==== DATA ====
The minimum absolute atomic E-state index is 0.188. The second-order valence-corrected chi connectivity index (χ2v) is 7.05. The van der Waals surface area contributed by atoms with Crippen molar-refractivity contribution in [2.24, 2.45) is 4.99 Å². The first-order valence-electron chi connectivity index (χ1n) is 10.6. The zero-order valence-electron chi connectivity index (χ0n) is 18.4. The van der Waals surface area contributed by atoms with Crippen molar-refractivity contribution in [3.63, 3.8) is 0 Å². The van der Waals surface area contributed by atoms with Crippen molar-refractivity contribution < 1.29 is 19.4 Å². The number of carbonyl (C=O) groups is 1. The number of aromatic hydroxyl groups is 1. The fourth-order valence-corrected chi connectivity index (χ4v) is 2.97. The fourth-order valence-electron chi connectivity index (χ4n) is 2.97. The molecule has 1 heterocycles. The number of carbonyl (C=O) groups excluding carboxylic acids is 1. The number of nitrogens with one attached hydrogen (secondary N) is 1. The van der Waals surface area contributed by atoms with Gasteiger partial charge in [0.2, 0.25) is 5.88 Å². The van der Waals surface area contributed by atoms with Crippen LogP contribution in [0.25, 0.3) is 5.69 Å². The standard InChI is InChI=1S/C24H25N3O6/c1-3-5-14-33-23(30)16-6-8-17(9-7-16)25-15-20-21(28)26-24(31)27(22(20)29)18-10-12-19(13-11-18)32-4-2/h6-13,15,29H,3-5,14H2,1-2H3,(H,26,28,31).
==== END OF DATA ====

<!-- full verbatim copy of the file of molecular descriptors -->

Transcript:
The minimum absolute atomic E-state index is 0.188. The second-order valence-corrected chi connectivity index (χ2v) is 7.05. The van der Waals surface area contributed by atoms with Crippen molar-refractivity contribution in [2.24, 2.45) is 4.99 Å². The first-order valence-electron chi connectivity index (χ1n) is 10.6. The zero-order valence-electron chi connectivity index (χ0n) is 18.4. The van der Waals surface area contributed by atoms with Crippen molar-refractivity contribution in [3.63, 3.8) is 0 Å². The van der Waals surface area contributed by atoms with Crippen molar-refractivity contribution < 1.29 is 19.4 Å². The number of carbonyl (C=O) groups is 1. The number of aromatic hydroxyl groups is 1. The fourth-order valence-corrected chi connectivity index (χ4v) is 2.97. The fourth-order valence-electron chi connectivity index (χ4n) is 2.97. The molecule has 1 heterocycles. The number of carbonyl (C=O) groups excluding carboxylic acids is 1. The number of nitrogens with one attached hydrogen (secondary N) is 1. The van der Waals surface area contributed by atoms with Gasteiger partial charge in [0.2, 0.25) is 5.88 Å². The van der Waals surface area contributed by atoms with Crippen LogP contribution in [0.25, 0.3) is 5.69 Å². The standard InChI is InChI=1S/C24H25N3O6/c1-3-5-14-33-23(30)16-6-8-17(9-7-16)25-15-20-21(28)26-24(31)27(22(20)29)18-10-12-19(13-11-18)32-4-2/h6-13,15,29H,3-5,14H2,1-2H3,(H,26,28,31).